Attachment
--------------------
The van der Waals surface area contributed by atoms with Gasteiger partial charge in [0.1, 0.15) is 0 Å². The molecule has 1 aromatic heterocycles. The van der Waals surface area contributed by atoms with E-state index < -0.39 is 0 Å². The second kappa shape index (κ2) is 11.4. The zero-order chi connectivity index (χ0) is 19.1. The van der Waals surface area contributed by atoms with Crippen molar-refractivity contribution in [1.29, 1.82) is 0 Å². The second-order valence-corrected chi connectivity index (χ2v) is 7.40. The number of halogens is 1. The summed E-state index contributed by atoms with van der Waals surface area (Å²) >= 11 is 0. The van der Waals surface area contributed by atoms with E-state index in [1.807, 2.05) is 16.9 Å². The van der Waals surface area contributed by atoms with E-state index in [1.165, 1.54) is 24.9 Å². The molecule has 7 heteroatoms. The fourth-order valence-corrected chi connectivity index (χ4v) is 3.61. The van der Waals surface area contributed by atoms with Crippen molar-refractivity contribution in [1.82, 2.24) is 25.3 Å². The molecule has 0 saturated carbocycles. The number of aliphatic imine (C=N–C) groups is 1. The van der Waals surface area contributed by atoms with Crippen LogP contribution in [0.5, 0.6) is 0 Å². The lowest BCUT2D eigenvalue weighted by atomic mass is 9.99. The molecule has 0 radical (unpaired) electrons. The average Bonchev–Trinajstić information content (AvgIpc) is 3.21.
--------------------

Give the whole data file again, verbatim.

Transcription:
The van der Waals surface area contributed by atoms with Gasteiger partial charge in [0.1, 0.15) is 0 Å². The molecule has 1 aromatic heterocycles. The van der Waals surface area contributed by atoms with E-state index < -0.39 is 0 Å². The second kappa shape index (κ2) is 11.4. The zero-order chi connectivity index (χ0) is 19.1. The van der Waals surface area contributed by atoms with Crippen molar-refractivity contribution in [1.29, 1.82) is 0 Å². The second-order valence-corrected chi connectivity index (χ2v) is 7.40. The number of halogens is 1. The summed E-state index contributed by atoms with van der Waals surface area (Å²) >= 11 is 0. The van der Waals surface area contributed by atoms with E-state index in [1.807, 2.05) is 16.9 Å². The van der Waals surface area contributed by atoms with E-state index in [1.165, 1.54) is 24.9 Å². The molecule has 7 heteroatoms. The fourth-order valence-corrected chi connectivity index (χ4v) is 3.61. The van der Waals surface area contributed by atoms with Crippen molar-refractivity contribution in [1.82, 2.24) is 25.3 Å². The molecule has 0 saturated carbocycles. The number of aliphatic imine (C=N–C) groups is 1. The van der Waals surface area contributed by atoms with Crippen LogP contribution in [0.5, 0.6) is 0 Å². The lowest BCUT2D eigenvalue weighted by atomic mass is 9.99. The molecule has 0 radical (unpaired) electrons. The average Bonchev–Trinajstić information content (AvgIpc) is 3.21.